Sprint

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A sprint is a time-boxed, short period in which a team works to complete the pre-defined amount of work and make it ready for review. It is one of the core elements of agile methodology. Sprints empower product teams to offer more value to customers at a faster pace and follow the agile principle of continuous and frequent deliveries with a responsive feedback loop.

In scrum, complex or big projects are divided into small timeboxed iterations referred to as sprints. They empower product teams to offer more value to customers at a faster pace and follow the agile principle of continuous and frequent deliveries with a responsive feedback loop. In this article, we will have a closer look at what it is all about, including its pros and cons.

What Is a Sprint?

A sprint is a time-boxed, short period in which a team works to complete the pre-defined amount of work and make it ready for review. It is one of the core elements of agile methodology. The time duration is of few days or weeks, but does not exceed 3-4 weeks.

Workflow of a Sprint Session

Every sprint starts with a planning meeting where the product owner (the one demanding the work) and the development team discuss and reach a consensus on how much work they can complete in that sprint. The development team gets to finalize the amount of work they can do in the sprint, while the product owner gets to set the acceptance criteria.

Once the session begins, the team starts the work and conducts daily stand-up meetings to address challenges and discuss progress. A project owner can join those meetings as an observer, but he/she is not encouraged to participate unless asked. Moreover, the project owner is also not allowed to ask for changes during a sprint session. Changes can only be requested by the project manager or scrum master.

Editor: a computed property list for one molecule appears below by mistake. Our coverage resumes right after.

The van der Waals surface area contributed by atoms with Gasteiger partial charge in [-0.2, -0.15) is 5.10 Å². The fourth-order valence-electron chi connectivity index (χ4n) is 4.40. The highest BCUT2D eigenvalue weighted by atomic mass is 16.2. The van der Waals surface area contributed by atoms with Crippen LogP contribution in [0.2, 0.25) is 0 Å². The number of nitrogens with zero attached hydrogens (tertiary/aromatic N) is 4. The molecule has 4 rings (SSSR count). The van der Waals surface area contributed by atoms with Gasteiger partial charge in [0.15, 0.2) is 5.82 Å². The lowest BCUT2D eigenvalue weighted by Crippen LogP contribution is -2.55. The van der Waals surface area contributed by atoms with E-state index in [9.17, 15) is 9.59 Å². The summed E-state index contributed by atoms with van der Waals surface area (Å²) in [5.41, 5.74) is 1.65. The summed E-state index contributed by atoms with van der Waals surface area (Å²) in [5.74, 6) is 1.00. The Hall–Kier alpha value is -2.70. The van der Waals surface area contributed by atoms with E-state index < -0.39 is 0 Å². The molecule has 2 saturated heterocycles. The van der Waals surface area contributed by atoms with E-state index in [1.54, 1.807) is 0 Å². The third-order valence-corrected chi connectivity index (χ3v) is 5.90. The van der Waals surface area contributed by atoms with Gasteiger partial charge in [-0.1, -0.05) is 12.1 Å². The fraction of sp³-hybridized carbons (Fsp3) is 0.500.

Once the sprint period ends, the team showcases the work to the project owner, who can then either accept or reject it based on the predefined criteria.

Pros and Cons of Sprint

Just like other development frameworks, sprint also has some pros and cons. The key ones are listed below:

Pros

  • It brings a culture of shorter release cycles, which lets the product team get faster responses on the new features from users.
  • Users get to give feedback at an early stage, which reduces the time to fix bugs. Moreover, faster feedback response also makes a company user-centric.
  • As sprint sessions are time-boxed, so they present an excellent opportunity to try out new things without risking the whole project. For example, a team might want to add a unique feature to the product but don’t know how users would react. So, they can set one sprint session on it, build the feature, get feedback from users, and adjust future sprints accordingly.
  • It makes the product team responsive to the competitive business environment, new feature demands, and changing customer behaviors.

Cons

  • Sprint makes the work life of product managers quite hectic. They have to participate in daily stand-up meetings and provide continuous consultation during the whole sprint session.
  • It requires the product team to estimate how much work they can complete in one session. Failing to achieve the targets can result in troublesome situations, especially when other processes are dependent on that session.

There are other pros and cons, depending on how a product team approaches it. Overall, sprint-centric product development seems an effective way to conduct development cycles. Whether it’s the sprint iterative-based frequent releases or continuous feedback loops, everything fits well with the present competitive era.

Sprint
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